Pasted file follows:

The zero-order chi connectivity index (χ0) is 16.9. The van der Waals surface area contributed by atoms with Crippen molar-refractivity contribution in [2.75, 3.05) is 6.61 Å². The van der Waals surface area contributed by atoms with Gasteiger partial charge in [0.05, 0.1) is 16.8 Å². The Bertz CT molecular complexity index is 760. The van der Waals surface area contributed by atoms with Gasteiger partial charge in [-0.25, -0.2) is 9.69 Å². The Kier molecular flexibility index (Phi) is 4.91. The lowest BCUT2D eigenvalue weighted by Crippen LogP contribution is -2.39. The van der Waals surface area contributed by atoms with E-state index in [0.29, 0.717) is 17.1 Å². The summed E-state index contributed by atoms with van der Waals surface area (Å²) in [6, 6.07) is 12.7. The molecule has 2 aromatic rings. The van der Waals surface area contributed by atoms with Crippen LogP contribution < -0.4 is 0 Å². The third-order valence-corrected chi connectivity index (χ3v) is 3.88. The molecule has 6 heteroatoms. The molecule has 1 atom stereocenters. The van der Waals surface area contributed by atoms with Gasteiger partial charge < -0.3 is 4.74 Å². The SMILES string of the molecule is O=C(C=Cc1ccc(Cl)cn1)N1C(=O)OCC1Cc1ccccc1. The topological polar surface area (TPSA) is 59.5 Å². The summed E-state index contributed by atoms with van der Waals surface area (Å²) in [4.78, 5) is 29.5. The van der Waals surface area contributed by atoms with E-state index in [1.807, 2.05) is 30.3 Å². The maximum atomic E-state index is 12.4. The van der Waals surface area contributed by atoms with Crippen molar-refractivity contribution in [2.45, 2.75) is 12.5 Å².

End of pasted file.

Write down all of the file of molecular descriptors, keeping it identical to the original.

The zero-order chi connectivity index (χ0) is 16.9. The van der Waals surface area contributed by atoms with Crippen molar-refractivity contribution in [2.75, 3.05) is 6.61 Å². The van der Waals surface area contributed by atoms with Gasteiger partial charge in [0.05, 0.1) is 16.8 Å². The Bertz CT molecular complexity index is 760. The van der Waals surface area contributed by atoms with Gasteiger partial charge in [-0.25, -0.2) is 9.69 Å². The Kier molecular flexibility index (Phi) is 4.91. The lowest BCUT2D eigenvalue weighted by Crippen LogP contribution is -2.39. The van der Waals surface area contributed by atoms with E-state index in [0.29, 0.717) is 17.1 Å². The summed E-state index contributed by atoms with van der Waals surface area (Å²) in [6, 6.07) is 12.7. The molecule has 2 aromatic rings. The van der Waals surface area contributed by atoms with Crippen LogP contribution < -0.4 is 0 Å². The third-order valence-corrected chi connectivity index (χ3v) is 3.88. The molecule has 6 heteroatoms. The molecule has 1 atom stereocenters. The van der Waals surface area contributed by atoms with Gasteiger partial charge < -0.3 is 4.74 Å². The SMILES string of the molecule is O=C(C=Cc1ccc(Cl)cn1)N1C(=O)OCC1Cc1ccccc1. The topological polar surface area (TPSA) is 59.5 Å². The summed E-state index contributed by atoms with van der Waals surface area (Å²) in [4.78, 5) is 29.5. The van der Waals surface area contributed by atoms with E-state index in [1.807, 2.05) is 30.3 Å². The maximum atomic E-state index is 12.4. The van der Waals surface area contributed by atoms with Crippen molar-refractivity contribution in [2.45, 2.75) is 12.5 Å².